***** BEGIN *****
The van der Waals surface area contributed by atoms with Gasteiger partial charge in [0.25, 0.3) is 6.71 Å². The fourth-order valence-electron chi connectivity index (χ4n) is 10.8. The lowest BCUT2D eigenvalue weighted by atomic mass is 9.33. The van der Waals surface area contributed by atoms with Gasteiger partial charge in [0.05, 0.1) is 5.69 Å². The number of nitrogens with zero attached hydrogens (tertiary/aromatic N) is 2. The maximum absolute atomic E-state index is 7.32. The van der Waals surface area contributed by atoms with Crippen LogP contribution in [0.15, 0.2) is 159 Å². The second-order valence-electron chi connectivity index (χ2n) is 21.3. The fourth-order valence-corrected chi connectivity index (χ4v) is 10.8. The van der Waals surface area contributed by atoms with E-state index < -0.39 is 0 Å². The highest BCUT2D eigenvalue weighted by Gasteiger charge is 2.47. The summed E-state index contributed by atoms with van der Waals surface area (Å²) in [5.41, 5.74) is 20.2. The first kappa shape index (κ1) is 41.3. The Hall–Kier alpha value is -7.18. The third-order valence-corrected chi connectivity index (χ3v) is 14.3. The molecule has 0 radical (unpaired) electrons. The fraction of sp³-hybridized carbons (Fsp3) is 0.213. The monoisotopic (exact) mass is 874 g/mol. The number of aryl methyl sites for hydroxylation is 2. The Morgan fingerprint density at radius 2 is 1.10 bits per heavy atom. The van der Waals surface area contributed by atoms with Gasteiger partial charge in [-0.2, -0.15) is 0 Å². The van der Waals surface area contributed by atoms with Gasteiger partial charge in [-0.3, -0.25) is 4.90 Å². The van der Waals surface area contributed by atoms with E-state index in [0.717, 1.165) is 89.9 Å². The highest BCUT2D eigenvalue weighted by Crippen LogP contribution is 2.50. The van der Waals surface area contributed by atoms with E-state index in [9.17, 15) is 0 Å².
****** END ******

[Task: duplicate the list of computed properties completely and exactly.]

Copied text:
The van der Waals surface area contributed by atoms with Gasteiger partial charge in [0.25, 0.3) is 6.71 Å². The fourth-order valence-electron chi connectivity index (χ4n) is 10.8. The lowest BCUT2D eigenvalue weighted by atomic mass is 9.33. The van der Waals surface area contributed by atoms with Gasteiger partial charge in [0.05, 0.1) is 5.69 Å². The number of nitrogens with zero attached hydrogens (tertiary/aromatic N) is 2. The maximum absolute atomic E-state index is 7.32. The van der Waals surface area contributed by atoms with Crippen LogP contribution in [0.15, 0.2) is 159 Å². The second-order valence-electron chi connectivity index (χ2n) is 21.3. The fourth-order valence-corrected chi connectivity index (χ4v) is 10.8. The van der Waals surface area contributed by atoms with E-state index < -0.39 is 0 Å². The highest BCUT2D eigenvalue weighted by Gasteiger charge is 2.47. The summed E-state index contributed by atoms with van der Waals surface area (Å²) in [5.41, 5.74) is 20.2. The first kappa shape index (κ1) is 41.3. The Hall–Kier alpha value is -7.18. The third-order valence-corrected chi connectivity index (χ3v) is 14.3. The molecule has 0 radical (unpaired) electrons. The fraction of sp³-hybridized carbons (Fsp3) is 0.213. The monoisotopic (exact) mass is 874 g/mol. The number of aryl methyl sites for hydroxylation is 2. The Morgan fingerprint density at radius 2 is 1.10 bits per heavy atom. The van der Waals surface area contributed by atoms with Gasteiger partial charge in [-0.2, -0.15) is 0 Å². The van der Waals surface area contributed by atoms with Gasteiger partial charge in [-0.3, -0.25) is 4.90 Å². The van der Waals surface area contributed by atoms with E-state index in [0.717, 1.165) is 89.9 Å². The highest BCUT2D eigenvalue weighted by Crippen LogP contribution is 2.50. The van der Waals surface area contributed by atoms with E-state index in [9.17, 15) is 0 Å².